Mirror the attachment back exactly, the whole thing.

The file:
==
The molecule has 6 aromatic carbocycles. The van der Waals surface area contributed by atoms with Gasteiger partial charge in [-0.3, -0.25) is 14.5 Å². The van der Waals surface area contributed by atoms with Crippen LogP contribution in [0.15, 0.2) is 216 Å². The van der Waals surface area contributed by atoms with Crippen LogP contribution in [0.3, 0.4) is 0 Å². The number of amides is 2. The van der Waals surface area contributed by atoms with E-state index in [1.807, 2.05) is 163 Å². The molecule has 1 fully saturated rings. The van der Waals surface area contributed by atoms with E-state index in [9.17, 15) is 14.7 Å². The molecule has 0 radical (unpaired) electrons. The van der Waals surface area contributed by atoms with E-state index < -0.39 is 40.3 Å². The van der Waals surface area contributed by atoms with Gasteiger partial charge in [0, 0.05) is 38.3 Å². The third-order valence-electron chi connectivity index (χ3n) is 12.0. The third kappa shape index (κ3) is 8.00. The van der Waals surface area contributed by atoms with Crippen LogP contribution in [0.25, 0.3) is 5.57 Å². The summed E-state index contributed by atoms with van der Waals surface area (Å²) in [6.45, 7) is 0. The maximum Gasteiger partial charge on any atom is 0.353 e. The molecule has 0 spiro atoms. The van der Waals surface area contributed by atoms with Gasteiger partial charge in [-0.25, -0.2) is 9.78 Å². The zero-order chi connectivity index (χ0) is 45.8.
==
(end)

The molecule has 6 aromatic carbocycles. The van der Waals surface area contributed by atoms with Gasteiger partial charge in [-0.3, -0.25) is 14.5 Å². The van der Waals surface area contributed by atoms with Crippen LogP contribution in [0.15, 0.2) is 216 Å². The van der Waals surface area contributed by atoms with Crippen LogP contribution in [0.3, 0.4) is 0 Å². The number of amides is 2. The van der Waals surface area contributed by atoms with E-state index in [1.807, 2.05) is 163 Å². The molecule has 1 fully saturated rings. The van der Waals surface area contributed by atoms with E-state index in [9.17, 15) is 14.7 Å². The molecule has 0 radical (unpaired) electrons. The van der Waals surface area contributed by atoms with E-state index < -0.39 is 40.3 Å². The van der Waals surface area contributed by atoms with Gasteiger partial charge in [0, 0.05) is 38.3 Å². The third-order valence-electron chi connectivity index (χ3n) is 12.0. The third kappa shape index (κ3) is 8.00. The van der Waals surface area contributed by atoms with Crippen LogP contribution in [0.25, 0.3) is 5.57 Å². The summed E-state index contributed by atoms with van der Waals surface area (Å²) in [6.45, 7) is 0. The maximum Gasteiger partial charge on any atom is 0.353 e. The molecule has 0 spiro atoms. The van der Waals surface area contributed by atoms with Gasteiger partial charge in [-0.25, -0.2) is 9.78 Å². The zero-order chi connectivity index (χ0) is 45.8.